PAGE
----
I’ve had discussions with a libertarian, who was very angry at the concept of a government. He’d been born in a certain country, and because of that he had to pay taxes. How could that government simply claim ownership of land? Then force all born there to pay money?

It seems to have some merit at first glance, but if you think about it, it’s mostly horseshit. You see, you’re usually born in a hospital, or at least aided by a medical professional. That despised government organized that. It uses taxes to pay for the required care, and the hospital, and the roads to the hospital. That’s what taxes are for: paying for stuff everybody needs and uses.

It all comes down to what exactly you think a government is. To me, the government is a democratic way for people to work together, aimed at protecting the people in the country, who each get a vote in how that country is run. That government is responsible for making the playing field as equal as possible for the citizens. In my opinion, it should actively work to reduce the effect of the inequality and bad luck that are beyond our control, but still plague us. From racism to disease to bad parents, the government should help give you a chance to make something of your life, if you work at it.

To a libertarian, that seems not to be true. But exactly what is their alternative?

Omnipotence, cheating, and banding together

The libertarians I talked to and read were fully convinced it should all be down to individuals to take care of things. You want healthcare? Get a contract. You want roads? Pay toll for them. And so on.

That notion, unfortunately, rests on another three assumptions, all of which are false.

The first false assumption is that you as an individual are capable of taking care of everything you might need. You need to know enough about healthcare to separate bad from good contracts. In a libertarian world, there is no government to forbid charlatans. You also need to know about chemistry, food, pollution, and just about anything in the world. In fact, you need to be omnipotent enough to see that a certain clause in a contract allows the other party to dump a toxic chemical upstream from your water supply that you buy with another contract. It’s not humanly possible to oversee all of it, all the time. You’d basically turn life into a contest to see who is best at fucking other people over with contracts.

The second false assumption is the same one as before: everybody is on equal footing. Imagine my example from above, where somebody owns a strip of land around a city and demands toll from all the citizens. As such a citizen, you have no power. You need to cross the city boundary, if only to buy fuel, to get water, or whatever. You can be omnipotent, and still not get a good contract. The power difference means you are screwed. Any inequality anywhere will quickly escalate to greater inequality.

The third assumption is that somehow, you can actually make everybody follow your great non-violence and ownership rules. You can disband the government, but how long before a group of people decide to work together again? Five minutes? Of course, by disbanding government, you’re also disbanding the police. So, how long before a group of people decides to band together and rob and oppress everybody else? A few days, maybe, probably less. Of course, in libertarian fantasy land, as a rich free-spirited individual, you can hire police! To which I ask: how long until those free-lance police realize that they could just take all your money and oppress you?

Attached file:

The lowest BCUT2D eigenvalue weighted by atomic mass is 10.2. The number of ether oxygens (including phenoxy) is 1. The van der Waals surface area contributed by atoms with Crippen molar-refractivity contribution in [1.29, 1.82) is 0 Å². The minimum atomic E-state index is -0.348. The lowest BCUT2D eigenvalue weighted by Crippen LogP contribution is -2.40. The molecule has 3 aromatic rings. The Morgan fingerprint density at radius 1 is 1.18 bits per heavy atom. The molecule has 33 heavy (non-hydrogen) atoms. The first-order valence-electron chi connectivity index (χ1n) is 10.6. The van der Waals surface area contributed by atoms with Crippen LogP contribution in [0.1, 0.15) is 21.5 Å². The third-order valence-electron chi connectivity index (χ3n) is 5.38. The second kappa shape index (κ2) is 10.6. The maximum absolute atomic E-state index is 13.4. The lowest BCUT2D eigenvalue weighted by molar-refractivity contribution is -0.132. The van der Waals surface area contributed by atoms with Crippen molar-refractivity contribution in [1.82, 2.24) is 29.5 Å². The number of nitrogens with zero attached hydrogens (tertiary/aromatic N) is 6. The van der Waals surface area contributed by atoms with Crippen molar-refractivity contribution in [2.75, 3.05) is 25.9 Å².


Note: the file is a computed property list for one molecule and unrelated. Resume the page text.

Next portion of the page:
If you toss the idea of working together overboard in favor of egoism, you’ll inevitably end up with petty warlords and violence. For example, when the government of China collapsed at the beginning of the twentieth century, there was no libertarian heaven, but warlords quickly took over.

White Privilege

When you look at who identifies as Libertarian, you see something interesting. It’s a predominantly white male group and they are wealthier than average. After reading the above, you can understand why that is.

The assumptions I wrote down are all about privilege. Who is most likely to think that their lot in life is the result of merit, the poor black man in jail or the rich white man in a mansion? I think the latter. That’s also the same person who might be convinced that they can easily fend for themselves and thrive. They’re already doing that, are they not? They might feel taxes are theft, and that of course they have the right to all that they own. The government is stealing their hard-earned money and giving it to those loser poor people.

Privilege can make a person blind to the advantages they’ve been given, and make them feel that inferior people are taking advantage. If only they could unchain their personal superiority. That toxic idea can make it seem that a philosophy like libertarianism is a good idea. While in fact, the more you see a country like the US veer toward libertarianism and neo-liberalism, the greater the inequality becomes. With all the related issues of violence, decreasing lifespan, and despair.

In short

And that’s why I detest libertarianism, neo-liberalism, and objectivism in general.

They are philosophies pushing inequality in the guise of equality. They promote selfishness as a virtue, and proclaim working together a sin. Ownership and gaming the system are merits in their selfish world. They want to unchain their privilege from the yoke of all those ‘communists’ and expand it to become richer at the cost those less privileged. Exactly what they’ve been doing in the US – and elsewhere.

It’s a story that white privileged men tell themselves to justify keeping systemic racism going, while making themselves feel superior to everybody else, and to justify enjoying more privilege.

The irony is of course that I am a white privileged man myself, and I profit from the system as it exists. Still, that doesn’t mean I want to actively make it worse. Quite the opposite actually. Elections are coming up here in a few months, and guess what I won’t be voting…

Martin Stellinga Written by:

I'm a science fiction and fantasy author/blogger from the Netherlands